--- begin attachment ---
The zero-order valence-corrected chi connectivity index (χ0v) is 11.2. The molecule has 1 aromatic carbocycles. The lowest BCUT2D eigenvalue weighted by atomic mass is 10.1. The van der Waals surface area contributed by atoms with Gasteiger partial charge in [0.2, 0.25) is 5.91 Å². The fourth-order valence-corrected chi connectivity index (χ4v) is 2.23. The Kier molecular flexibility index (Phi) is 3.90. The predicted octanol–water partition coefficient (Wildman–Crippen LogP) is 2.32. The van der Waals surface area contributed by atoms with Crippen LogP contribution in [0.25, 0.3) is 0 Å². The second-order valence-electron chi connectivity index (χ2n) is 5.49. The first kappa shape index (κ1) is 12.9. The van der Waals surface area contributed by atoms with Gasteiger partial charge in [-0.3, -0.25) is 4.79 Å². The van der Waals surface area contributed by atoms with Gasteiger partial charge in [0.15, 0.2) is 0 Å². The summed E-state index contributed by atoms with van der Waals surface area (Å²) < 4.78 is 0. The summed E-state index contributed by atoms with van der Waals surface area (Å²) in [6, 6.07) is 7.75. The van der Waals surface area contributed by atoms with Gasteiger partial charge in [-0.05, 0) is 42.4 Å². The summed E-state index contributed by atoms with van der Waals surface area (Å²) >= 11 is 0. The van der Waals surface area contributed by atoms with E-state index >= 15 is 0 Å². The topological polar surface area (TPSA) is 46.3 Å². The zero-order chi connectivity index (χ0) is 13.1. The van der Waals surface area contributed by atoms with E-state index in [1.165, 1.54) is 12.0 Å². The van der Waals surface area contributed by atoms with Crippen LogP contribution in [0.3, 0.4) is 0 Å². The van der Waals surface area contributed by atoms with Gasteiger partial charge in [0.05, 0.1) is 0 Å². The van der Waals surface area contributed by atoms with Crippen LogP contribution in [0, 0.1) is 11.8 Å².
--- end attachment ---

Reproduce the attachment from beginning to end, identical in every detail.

The zero-order valence-corrected chi connectivity index (χ0v) is 11.2. The molecule has 1 aromatic carbocycles. The lowest BCUT2D eigenvalue weighted by atomic mass is 10.1. The van der Waals surface area contributed by atoms with Gasteiger partial charge in [0.2, 0.25) is 5.91 Å². The fourth-order valence-corrected chi connectivity index (χ4v) is 2.23. The Kier molecular flexibility index (Phi) is 3.90. The predicted octanol–water partition coefficient (Wildman–Crippen LogP) is 2.32. The van der Waals surface area contributed by atoms with Crippen LogP contribution in [0.25, 0.3) is 0 Å². The second-order valence-electron chi connectivity index (χ2n) is 5.49. The first kappa shape index (κ1) is 12.9. The van der Waals surface area contributed by atoms with Gasteiger partial charge in [-0.3, -0.25) is 4.79 Å². The van der Waals surface area contributed by atoms with Gasteiger partial charge in [0.15, 0.2) is 0 Å². The summed E-state index contributed by atoms with van der Waals surface area (Å²) < 4.78 is 0. The summed E-state index contributed by atoms with van der Waals surface area (Å²) in [6, 6.07) is 7.75. The van der Waals surface area contributed by atoms with Gasteiger partial charge in [-0.05, 0) is 42.4 Å². The summed E-state index contributed by atoms with van der Waals surface area (Å²) >= 11 is 0. The van der Waals surface area contributed by atoms with E-state index >= 15 is 0 Å². The topological polar surface area (TPSA) is 46.3 Å². The zero-order chi connectivity index (χ0) is 13.1. The van der Waals surface area contributed by atoms with E-state index in [1.165, 1.54) is 12.0 Å². The van der Waals surface area contributed by atoms with Crippen LogP contribution in [0.3, 0.4) is 0 Å². The van der Waals surface area contributed by atoms with Gasteiger partial charge in [0.05, 0.1) is 0 Å². The van der Waals surface area contributed by atoms with Crippen LogP contribution in [0, 0.1) is 11.8 Å².